Ustad To Two Nizams
by Narendra Luther
Dagh was the first to become the `ustad' of Nizam VI. His story has been narrated earlier. Dagh died in 1905, but none was appointed to fill his vacancy. Hafiz Jaleel Hassan `Jaleel' Manikpuri came to the city in 1900, and like Dagh had to wait for a long time before fortune smiled on him. The story of his appointment in 1909 is interesting.
Maharaja Kishen Pershad, the Prime Minister of Hyderabad, had organized a mushaira on the occasion of the jubilee of Nizam VI in 1905. The Nizam, Mir Mehboob Ali Khan himself attended it. All the leading poets attended it.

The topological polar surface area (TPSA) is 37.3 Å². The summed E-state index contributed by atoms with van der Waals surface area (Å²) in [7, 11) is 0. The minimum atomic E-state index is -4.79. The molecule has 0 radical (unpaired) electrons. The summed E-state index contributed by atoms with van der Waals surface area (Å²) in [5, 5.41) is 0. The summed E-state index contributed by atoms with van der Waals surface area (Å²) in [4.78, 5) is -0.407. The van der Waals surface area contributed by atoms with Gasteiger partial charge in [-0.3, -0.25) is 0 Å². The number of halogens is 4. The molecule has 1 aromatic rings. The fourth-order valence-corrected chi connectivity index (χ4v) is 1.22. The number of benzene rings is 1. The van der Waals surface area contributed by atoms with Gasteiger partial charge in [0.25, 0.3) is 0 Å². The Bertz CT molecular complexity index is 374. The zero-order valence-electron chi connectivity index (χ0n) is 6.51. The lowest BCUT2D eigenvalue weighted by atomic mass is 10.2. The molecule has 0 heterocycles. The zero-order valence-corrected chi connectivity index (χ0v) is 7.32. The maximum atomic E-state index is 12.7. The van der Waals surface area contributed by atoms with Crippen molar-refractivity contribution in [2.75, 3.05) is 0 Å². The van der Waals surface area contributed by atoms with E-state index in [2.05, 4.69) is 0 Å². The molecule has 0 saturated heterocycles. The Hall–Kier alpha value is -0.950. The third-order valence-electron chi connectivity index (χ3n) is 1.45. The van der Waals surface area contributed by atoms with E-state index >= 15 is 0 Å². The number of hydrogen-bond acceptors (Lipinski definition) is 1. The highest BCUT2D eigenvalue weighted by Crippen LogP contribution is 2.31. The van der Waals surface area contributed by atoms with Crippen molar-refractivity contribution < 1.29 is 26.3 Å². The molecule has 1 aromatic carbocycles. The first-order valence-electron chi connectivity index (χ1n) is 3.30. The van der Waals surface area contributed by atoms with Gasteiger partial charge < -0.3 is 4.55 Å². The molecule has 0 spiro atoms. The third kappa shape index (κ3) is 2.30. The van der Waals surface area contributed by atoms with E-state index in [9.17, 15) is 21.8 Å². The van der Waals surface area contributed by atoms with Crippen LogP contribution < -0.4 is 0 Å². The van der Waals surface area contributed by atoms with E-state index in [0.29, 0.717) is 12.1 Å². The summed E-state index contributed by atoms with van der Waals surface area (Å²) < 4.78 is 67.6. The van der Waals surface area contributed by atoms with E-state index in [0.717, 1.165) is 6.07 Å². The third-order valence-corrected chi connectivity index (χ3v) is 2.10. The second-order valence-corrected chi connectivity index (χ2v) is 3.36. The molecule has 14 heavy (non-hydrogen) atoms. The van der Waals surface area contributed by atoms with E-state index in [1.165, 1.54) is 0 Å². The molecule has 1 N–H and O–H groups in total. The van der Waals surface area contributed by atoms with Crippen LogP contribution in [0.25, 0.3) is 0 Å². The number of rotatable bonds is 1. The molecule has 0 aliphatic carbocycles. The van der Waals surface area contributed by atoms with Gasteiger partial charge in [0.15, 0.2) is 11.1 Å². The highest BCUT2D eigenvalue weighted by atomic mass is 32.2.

Since it was a special jubilee mushaira, only qasida, that is odes of praise in honour of the Nizam, were to be recited. The length of each poem was restricted to 12 couplets. A tall candle in a gold stand with the personal emblem of Kishen Pershad was brought by a liveried attendant and kept in the centre. Overhead hung a giant chandelier. The walls of the hall had life-size mirrors in gilded frames. The host said a few words of welcome to his ruler, congratulated him on his silver jubilee and wished him many more. After that the master of ceremonies gave a brief introduction of all the poets. As each poet was introduced, he got up and made seven salaams to the royal guest. Then, the proceedings began.